From Wikipedia: “Caraway, also known as Persian cumin, (Carum carvi) is a biennial plant in the family Apiaceae, native to western Asia, Europe, and North Africa.
The plant is similar in appearance to members of the carrot family, with finely divided, feathery leaves with thread-like divisions, growing on 20–30 cm (7.9–11.8 in) stems. The main flower stem is 40–60 cm (16–24 in) tall, with small white or pink flowers in umbels. Caraway fruits (erroneously called seeds) are crescent-shaped achenes, around 2 mm (0.08 in) long, with five pale ridges.”
“The fruits, usually used whole, have a pungent, anise-like flavor and aroma that comes from essential oils, mostly carvone, limonene, and anethole. Caraway is used as a spice in breads, especially rye bread.
Caraway is also used in desserts, liquors, casseroles, Indian cuisine rice dishes such as pulao and biryani, and other foods. It is also found in European cuisine. For example, it is used in caraway seed cake, and it is frequently added to sauerkraut. The roots may be cooked as a vegetable like parsnips or carrots. Additionally, the leaves are sometimes consumed as herbs, either raw, dried, or cooked, similar to parsley.
In Serbia, caraway is commonly sprinkled over home-made salty scones (pogačice s kimom). It is also used to add flavor to cheeses such as bondost, pultost, havarti and Tilsit cheese. Akvavit and several liqueurs are made with caraway.
In Middle Eastern cuisine, caraway pudding is a popular dessert during Ramadan. Caraway is also added to flavor harissa, a Tunisian chili pepper paste. It is typically made and served in the Levant area in winter and on the occasion of having a new baby. In Aleppian, Syrian cuisine it is used to make the sweet scones named keleacha.”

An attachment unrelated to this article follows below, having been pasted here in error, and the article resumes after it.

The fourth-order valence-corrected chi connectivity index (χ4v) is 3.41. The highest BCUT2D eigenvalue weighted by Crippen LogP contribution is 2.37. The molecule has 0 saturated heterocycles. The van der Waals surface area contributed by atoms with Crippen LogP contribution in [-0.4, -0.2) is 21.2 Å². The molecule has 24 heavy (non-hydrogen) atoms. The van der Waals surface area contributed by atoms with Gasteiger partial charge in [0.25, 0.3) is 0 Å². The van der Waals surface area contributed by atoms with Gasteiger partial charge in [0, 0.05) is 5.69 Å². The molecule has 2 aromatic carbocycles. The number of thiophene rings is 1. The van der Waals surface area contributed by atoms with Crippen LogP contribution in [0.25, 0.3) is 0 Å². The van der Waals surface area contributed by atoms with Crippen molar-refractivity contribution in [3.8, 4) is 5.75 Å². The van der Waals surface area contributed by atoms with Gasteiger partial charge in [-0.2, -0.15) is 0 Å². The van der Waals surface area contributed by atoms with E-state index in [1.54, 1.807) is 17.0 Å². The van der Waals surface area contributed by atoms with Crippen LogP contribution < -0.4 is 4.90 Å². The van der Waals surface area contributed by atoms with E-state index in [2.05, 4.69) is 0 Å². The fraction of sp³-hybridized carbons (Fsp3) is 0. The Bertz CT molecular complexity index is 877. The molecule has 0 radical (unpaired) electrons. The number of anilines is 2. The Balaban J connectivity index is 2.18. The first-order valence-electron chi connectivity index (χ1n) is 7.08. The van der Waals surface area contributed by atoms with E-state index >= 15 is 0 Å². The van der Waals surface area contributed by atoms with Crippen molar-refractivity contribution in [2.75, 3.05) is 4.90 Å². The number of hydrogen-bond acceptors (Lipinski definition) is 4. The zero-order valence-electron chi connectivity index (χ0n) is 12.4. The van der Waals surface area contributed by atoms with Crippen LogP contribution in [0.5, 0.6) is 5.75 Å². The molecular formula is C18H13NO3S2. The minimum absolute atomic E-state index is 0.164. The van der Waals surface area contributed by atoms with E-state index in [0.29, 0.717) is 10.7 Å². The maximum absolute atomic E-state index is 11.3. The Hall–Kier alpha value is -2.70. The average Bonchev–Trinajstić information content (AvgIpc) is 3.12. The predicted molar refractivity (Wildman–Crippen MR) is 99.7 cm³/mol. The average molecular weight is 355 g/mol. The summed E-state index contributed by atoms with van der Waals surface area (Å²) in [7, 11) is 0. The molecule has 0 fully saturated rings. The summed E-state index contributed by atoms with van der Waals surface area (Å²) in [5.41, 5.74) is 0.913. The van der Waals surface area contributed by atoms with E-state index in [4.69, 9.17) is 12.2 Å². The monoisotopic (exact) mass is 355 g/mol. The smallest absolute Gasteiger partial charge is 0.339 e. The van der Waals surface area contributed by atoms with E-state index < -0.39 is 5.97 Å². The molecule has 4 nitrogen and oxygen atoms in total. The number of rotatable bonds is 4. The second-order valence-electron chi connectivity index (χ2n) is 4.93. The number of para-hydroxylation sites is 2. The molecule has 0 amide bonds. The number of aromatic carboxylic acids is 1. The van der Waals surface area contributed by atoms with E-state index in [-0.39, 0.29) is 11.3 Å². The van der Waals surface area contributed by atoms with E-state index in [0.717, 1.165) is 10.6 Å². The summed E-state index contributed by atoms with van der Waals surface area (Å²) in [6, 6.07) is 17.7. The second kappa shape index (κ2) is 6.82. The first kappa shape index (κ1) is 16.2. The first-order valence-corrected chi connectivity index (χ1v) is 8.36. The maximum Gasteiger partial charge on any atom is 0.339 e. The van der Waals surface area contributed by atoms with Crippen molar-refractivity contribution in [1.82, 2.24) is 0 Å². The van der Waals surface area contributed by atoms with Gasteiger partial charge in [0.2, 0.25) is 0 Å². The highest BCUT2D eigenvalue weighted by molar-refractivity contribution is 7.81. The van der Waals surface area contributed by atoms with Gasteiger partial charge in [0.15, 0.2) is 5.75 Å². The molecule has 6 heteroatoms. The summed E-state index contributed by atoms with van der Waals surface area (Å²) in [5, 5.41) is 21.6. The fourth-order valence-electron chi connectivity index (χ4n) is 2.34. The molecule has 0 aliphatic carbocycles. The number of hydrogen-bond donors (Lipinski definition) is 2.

“Caraway stimulates the digestive glands and has properties that help to ward off bloating and relax muscle cramps (antispasmodic). It is often used in the case of digestive problems involving bloating and gas, for minor cramps in the stomach, intestinal, and gall bladder rea, and also for psychosomatic disorders of the heart and stomach.
You can use the caraway fruits to make tea or essential oil, which is often combined with anise seed and coriander or rather with their essential oils.
Of these ingredients, caraway seed has the strongest antispasmodic properties. Caraway oil has been shown to have antimicrobial effects and is therefore often an ingredient in mouthwash and toothpaste. Chewing a few caraway fruits is said to help get rid of bad breath.*”
“The plant prefers warm, sunny locations and well-drained soil rich in organic matter. In warmer regions, it is planted in the winter as an annual. In temperate climates, it is planted as a summer annual or biennial. However, a polyploid variant (with four haploid sets=4n) of this plant was found to be perennial.
Finland supplies about 28% (2011) of the world's caraway production. Caraway cultivation is well suited to the Finnish climate and latitudes, which ensure long hours of sunlight in the summer. This results in fruits that contain higher levels of essential oils than those produced in other main growing areas which include Canada, the Netherlands, Egypt, and central Europe.”
“Wild caraway can often be found growing on the side of the road or in pastures and meadows.*”
Note (italics): * = Translation from a German Wikipedia entry